I didn’t think to check the Cullum entry for Charles Farrand when I did his Fiddler’s Green entry. Here’s a little more detail on his wartime and post-war service. His Cullum number is 1795, for anyone who wants to check into him more on their own.
Farrand commanded C Company, 2nd Dragoons in General Lyons’ campaign in Missouri from July to August 1861. Following that campaign his company conducted picket duty and scouting based out of Paducah, Kentucky until February 1862. He commanded a cavalry squadron during Grant’s Tennessee campaign until April 1862. He continued to command C Company, 2nd Cavalry during the Mississippi campaign, fighting at Iuka and Corinth. He was briefly taken prisoner during a skirmish near Corinth in September 1862, but escaped before reaching a Confederate prison. He commanded General Rosecrans’ escort and served as a volunteer aide de camp during the battle of Corinth October 3rd and 4th, 1862.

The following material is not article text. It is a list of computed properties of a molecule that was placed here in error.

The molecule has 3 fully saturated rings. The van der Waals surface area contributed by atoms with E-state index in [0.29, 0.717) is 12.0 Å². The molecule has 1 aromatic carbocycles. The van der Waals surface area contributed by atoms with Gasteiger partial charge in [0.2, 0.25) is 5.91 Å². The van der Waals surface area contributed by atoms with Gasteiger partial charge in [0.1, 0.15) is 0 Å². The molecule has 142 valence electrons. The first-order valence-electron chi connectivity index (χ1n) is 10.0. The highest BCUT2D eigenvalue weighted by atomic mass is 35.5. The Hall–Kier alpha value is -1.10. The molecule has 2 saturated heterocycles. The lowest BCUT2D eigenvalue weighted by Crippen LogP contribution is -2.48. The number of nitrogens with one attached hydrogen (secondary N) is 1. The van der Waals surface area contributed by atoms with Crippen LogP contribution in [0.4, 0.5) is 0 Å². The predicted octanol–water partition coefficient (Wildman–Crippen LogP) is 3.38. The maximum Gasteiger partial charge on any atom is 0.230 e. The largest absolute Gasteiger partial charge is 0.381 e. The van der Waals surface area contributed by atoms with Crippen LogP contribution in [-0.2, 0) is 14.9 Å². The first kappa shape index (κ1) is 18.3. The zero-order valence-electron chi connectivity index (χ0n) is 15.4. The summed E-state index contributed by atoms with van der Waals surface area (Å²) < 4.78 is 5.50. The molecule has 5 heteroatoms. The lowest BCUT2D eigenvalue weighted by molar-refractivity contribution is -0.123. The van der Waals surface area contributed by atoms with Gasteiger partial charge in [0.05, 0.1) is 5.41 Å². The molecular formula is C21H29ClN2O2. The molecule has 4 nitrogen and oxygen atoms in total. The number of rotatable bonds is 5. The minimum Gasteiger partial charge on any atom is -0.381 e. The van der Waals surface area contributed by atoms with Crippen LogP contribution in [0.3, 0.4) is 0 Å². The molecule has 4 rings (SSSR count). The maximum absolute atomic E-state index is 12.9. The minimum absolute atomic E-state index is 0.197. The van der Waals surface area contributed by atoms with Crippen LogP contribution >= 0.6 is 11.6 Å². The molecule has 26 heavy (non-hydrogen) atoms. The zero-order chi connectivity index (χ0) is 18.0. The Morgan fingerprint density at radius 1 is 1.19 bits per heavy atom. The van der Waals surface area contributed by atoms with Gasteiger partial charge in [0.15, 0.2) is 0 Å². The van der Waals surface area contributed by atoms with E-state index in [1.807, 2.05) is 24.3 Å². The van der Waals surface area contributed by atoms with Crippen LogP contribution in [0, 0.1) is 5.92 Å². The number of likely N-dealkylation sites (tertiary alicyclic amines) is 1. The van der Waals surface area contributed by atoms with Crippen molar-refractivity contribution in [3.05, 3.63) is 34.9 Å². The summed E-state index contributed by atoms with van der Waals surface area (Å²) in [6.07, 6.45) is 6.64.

Following the battle, he served on mustering and secret service duty in the vicinity of Corinth until October 1863. Captain Farrand served as the acting Assistant Inspector General on the staff of General Eugene A. Carr at Little Rock, Arkansas from November 1863 to February 1864. He then served as the Chief Mustering and Disbursing Officer for the Military division of West Mississippi until September 1865.
Farrand served in the garrisons assigned to Richmond and Danville, Virginia until August 1866. After this was over a year on recruiting service at Fort Columbus, New York and New York City until October 1867. He rejoined his regiment at Newport Barracks, Kentucky (across the Ohio River from Cincinnati, Ohio) and served with them there until January 1868 when they were transferred to Shreveport, Louisiana.
He moved with the regiment to Baton Rouge the following year, and from there to Fort Snelling, Minnesota in June 1869, where he remained until he was honorably mustered out of service on January 1, 1871.